When you feel like your beginning to breathe very rapidly and complain that your heart is jumping around in your chest, you may be experiencing panic attack. Such rapid pulse and shortness of breath of a panic attack can feel like a heart attack, and may signal a brewing heart trouble, a study of more than 3,000 older women reveals. Episodes of panic attack are frightening and may occur at random or after a person is exposed to various events that may trigger the condition.
Based on the study, women who reported at least one full-blown panic attack during a six-month period were three times more likely to have a heart attack or stroke over the next five years than women who didn’t report a panic attack. After taking into account other risk factors such as smoking, high blood pressure, inactivity and depression, researchers have also found out that emotional and mental health issues chracterized by fear, hostility, and anxiety which have been linked to previous research on heart problems, said study co-author Dr. Jordan Smoller of Boston’s Massachusetts General Hospital.
“Postmenopausal women who are experiencing panic attacks may be a subgroup with elevated risk,” Smoller said. She added that monitoring the health condition of postmenopausal women is critical to the reduction of the risk of cardiovascular disease.
Monday’s Archives of General Psychiatry published the study which wasn’t designed to explain the link but speculated that a panic attack may trigger heart rhythm problems or that stress hormones released during an attack may harm the heart.
Susie Rissler, 51, of Terre Haute, Indiana, wasn’t a bit surprised by the study. She’s been a panic attack sufferer since childhood who had already experienced three mini-strokes. “You feel like the whole world is caving in,” Rissler said of her panic attacks, which can include symptoms like racing heartbeat and chest pains. “I’ve had shaking, sweating, curling up in a ball totally afraid to even look around. Panic attacks can really destroy a person in a lot of different ways,” she said.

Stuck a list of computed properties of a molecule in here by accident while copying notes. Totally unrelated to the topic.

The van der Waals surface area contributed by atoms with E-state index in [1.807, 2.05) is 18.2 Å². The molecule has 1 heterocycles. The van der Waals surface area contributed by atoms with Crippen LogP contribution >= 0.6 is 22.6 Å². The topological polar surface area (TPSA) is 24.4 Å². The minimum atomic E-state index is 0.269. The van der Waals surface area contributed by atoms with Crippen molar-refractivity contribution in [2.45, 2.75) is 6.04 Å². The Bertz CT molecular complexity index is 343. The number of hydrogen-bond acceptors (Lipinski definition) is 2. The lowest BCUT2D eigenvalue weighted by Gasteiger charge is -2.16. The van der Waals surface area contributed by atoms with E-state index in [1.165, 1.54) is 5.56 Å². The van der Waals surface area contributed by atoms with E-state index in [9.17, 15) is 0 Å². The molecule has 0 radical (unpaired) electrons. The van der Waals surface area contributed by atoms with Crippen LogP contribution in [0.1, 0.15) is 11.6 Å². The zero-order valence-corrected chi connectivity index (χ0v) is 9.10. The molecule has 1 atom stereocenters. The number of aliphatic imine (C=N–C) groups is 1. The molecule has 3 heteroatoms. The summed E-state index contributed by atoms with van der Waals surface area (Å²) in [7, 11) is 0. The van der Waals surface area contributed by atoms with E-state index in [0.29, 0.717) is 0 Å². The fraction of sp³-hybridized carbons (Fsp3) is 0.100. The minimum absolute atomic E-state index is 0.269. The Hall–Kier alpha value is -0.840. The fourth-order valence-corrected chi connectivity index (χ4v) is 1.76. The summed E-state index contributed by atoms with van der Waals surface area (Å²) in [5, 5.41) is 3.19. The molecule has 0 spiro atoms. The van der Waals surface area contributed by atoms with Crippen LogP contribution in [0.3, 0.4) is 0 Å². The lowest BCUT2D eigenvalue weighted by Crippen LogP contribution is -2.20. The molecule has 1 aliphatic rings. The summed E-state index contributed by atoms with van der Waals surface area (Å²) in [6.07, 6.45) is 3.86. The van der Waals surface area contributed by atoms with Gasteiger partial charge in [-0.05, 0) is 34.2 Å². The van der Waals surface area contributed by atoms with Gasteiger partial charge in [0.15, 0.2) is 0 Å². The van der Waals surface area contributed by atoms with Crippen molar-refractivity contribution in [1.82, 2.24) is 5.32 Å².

According to Smoller, some of the reported panic symptoms such as racing heart, chest pain or shortness of breath, experienced as a panic attack, may have been heart problems in disguise and may have been caused by an undiagnosed heart problem. “One study doesn’t settle a question,” he cautioned. Smoller said that the number of events seen in this sample was still relatively small.
From 1997-2000, the study enrolled 3,243 women and followed them for five years. Forty-one in the analysis had a heart attack or death from a heart problem. An additional 40 had strokes. According to Dr. Joann Manson of Harvard’s Brigham and Women’s Hospital who is not part of the team, though the weakness of the study may be its reliance on the women’s memories, rather than doctors’ diagnoses, it’s more likely that the findings point to a real connection between panic and heart problems.
“It does tie together very well with what we know about the biology and physiology of the stress hormones,” Manson said. “I think it does suggest that this is something to discuss with your doctor, ” Manson said.